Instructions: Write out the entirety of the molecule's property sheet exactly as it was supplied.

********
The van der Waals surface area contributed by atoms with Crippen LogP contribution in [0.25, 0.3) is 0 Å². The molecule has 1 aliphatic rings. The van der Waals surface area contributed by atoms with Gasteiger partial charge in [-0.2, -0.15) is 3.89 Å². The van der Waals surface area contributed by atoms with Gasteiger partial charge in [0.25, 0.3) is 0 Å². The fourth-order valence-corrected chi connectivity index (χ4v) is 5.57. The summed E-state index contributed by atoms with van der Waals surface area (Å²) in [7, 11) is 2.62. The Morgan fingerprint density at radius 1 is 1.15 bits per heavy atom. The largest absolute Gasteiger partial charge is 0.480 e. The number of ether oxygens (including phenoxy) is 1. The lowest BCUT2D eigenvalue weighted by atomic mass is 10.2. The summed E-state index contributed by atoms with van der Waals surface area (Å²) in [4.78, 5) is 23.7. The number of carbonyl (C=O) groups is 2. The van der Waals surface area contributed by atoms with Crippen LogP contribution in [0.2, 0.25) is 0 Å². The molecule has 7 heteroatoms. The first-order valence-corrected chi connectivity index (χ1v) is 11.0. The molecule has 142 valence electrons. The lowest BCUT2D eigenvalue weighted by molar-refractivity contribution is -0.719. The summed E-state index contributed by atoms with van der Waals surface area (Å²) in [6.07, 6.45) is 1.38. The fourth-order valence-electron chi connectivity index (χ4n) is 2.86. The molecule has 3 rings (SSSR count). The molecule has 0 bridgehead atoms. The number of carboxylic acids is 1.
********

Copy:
The van der Waals surface area contributed by atoms with Crippen LogP contribution in [0.25, 0.3) is 0 Å². The molecule has 1 aliphatic rings. The van der Waals surface area contributed by atoms with Gasteiger partial charge in [-0.2, -0.15) is 3.89 Å². The van der Waals surface area contributed by atoms with Gasteiger partial charge in [0.25, 0.3) is 0 Å². The fourth-order valence-corrected chi connectivity index (χ4v) is 5.57. The summed E-state index contributed by atoms with van der Waals surface area (Å²) in [7, 11) is 2.62. The Morgan fingerprint density at radius 1 is 1.15 bits per heavy atom. The largest absolute Gasteiger partial charge is 0.480 e. The number of ether oxygens (including phenoxy) is 1. The lowest BCUT2D eigenvalue weighted by atomic mass is 10.2. The summed E-state index contributed by atoms with van der Waals surface area (Å²) in [4.78, 5) is 23.7. The number of carbonyl (C=O) groups is 2. The van der Waals surface area contributed by atoms with Crippen LogP contribution in [0.2, 0.25) is 0 Å². The molecule has 7 heteroatoms. The first-order valence-corrected chi connectivity index (χ1v) is 11.0. The molecule has 142 valence electrons. The lowest BCUT2D eigenvalue weighted by molar-refractivity contribution is -0.719. The summed E-state index contributed by atoms with van der Waals surface area (Å²) in [6.07, 6.45) is 1.38. The fourth-order valence-electron chi connectivity index (χ4n) is 2.86. The molecule has 3 rings (SSSR count). The molecule has 0 bridgehead atoms. The number of carboxylic acids is 1.